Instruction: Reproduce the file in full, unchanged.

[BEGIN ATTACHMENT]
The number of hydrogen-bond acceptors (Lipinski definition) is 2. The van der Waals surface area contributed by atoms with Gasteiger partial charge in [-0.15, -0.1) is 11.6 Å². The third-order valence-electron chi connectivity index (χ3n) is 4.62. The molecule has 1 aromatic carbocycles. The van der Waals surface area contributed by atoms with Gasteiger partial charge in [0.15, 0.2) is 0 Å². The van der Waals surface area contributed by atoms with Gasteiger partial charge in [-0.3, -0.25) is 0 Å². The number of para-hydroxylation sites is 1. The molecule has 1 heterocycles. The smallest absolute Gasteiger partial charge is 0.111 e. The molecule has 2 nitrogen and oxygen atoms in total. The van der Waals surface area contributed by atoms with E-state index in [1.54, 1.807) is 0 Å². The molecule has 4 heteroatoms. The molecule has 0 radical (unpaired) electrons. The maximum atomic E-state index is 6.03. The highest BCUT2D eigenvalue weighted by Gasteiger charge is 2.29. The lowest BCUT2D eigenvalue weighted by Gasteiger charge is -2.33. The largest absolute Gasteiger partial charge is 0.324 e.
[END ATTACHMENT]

The number of hydrogen-bond acceptors (Lipinski definition) is 2. The van der Waals surface area contributed by atoms with Gasteiger partial charge in [-0.15, -0.1) is 11.6 Å². The third-order valence-electron chi connectivity index (χ3n) is 4.62. The molecule has 1 aromatic carbocycles. The van der Waals surface area contributed by atoms with Gasteiger partial charge in [0.15, 0.2) is 0 Å². The van der Waals surface area contributed by atoms with Gasteiger partial charge in [-0.3, -0.25) is 0 Å². The number of para-hydroxylation sites is 1. The molecule has 1 heterocycles. The smallest absolute Gasteiger partial charge is 0.111 e. The molecule has 2 nitrogen and oxygen atoms in total. The van der Waals surface area contributed by atoms with E-state index in [1.54, 1.807) is 0 Å². The molecule has 4 heteroatoms. The molecule has 0 radical (unpaired) electrons. The maximum atomic E-state index is 6.03. The highest BCUT2D eigenvalue weighted by Gasteiger charge is 2.29. The lowest BCUT2D eigenvalue weighted by Gasteiger charge is -2.33. The largest absolute Gasteiger partial charge is 0.324 e.